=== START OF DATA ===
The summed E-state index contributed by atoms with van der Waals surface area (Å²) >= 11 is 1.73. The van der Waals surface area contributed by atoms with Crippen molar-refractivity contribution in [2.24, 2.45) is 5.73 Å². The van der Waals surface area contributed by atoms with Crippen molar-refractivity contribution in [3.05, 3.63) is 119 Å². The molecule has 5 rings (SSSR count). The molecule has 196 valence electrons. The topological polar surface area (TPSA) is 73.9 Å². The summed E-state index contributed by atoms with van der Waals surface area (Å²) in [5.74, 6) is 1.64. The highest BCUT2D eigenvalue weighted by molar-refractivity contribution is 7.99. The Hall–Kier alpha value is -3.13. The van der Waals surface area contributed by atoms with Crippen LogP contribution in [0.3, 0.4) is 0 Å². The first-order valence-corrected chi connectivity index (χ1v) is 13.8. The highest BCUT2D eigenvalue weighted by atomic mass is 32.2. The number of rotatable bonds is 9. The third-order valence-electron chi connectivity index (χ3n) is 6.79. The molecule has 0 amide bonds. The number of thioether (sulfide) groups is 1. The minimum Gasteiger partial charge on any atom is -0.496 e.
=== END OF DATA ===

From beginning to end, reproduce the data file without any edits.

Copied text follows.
The summed E-state index contributed by atoms with van der Waals surface area (Å²) >= 11 is 1.73. The van der Waals surface area contributed by atoms with Crippen molar-refractivity contribution in [2.24, 2.45) is 5.73 Å². The van der Waals surface area contributed by atoms with Crippen molar-refractivity contribution in [3.05, 3.63) is 119 Å². The molecule has 5 rings (SSSR count). The molecule has 196 valence electrons. The topological polar surface area (TPSA) is 73.9 Å². The summed E-state index contributed by atoms with van der Waals surface area (Å²) in [5.74, 6) is 1.64. The highest BCUT2D eigenvalue weighted by molar-refractivity contribution is 7.99. The Hall–Kier alpha value is -3.13. The van der Waals surface area contributed by atoms with Crippen LogP contribution in [0.3, 0.4) is 0 Å². The first-order valence-corrected chi connectivity index (χ1v) is 13.8. The highest BCUT2D eigenvalue weighted by atomic mass is 32.2. The number of rotatable bonds is 9. The third-order valence-electron chi connectivity index (χ3n) is 6.79. The molecule has 0 amide bonds. The number of thioether (sulfide) groups is 1. The minimum Gasteiger partial charge on any atom is -0.496 e.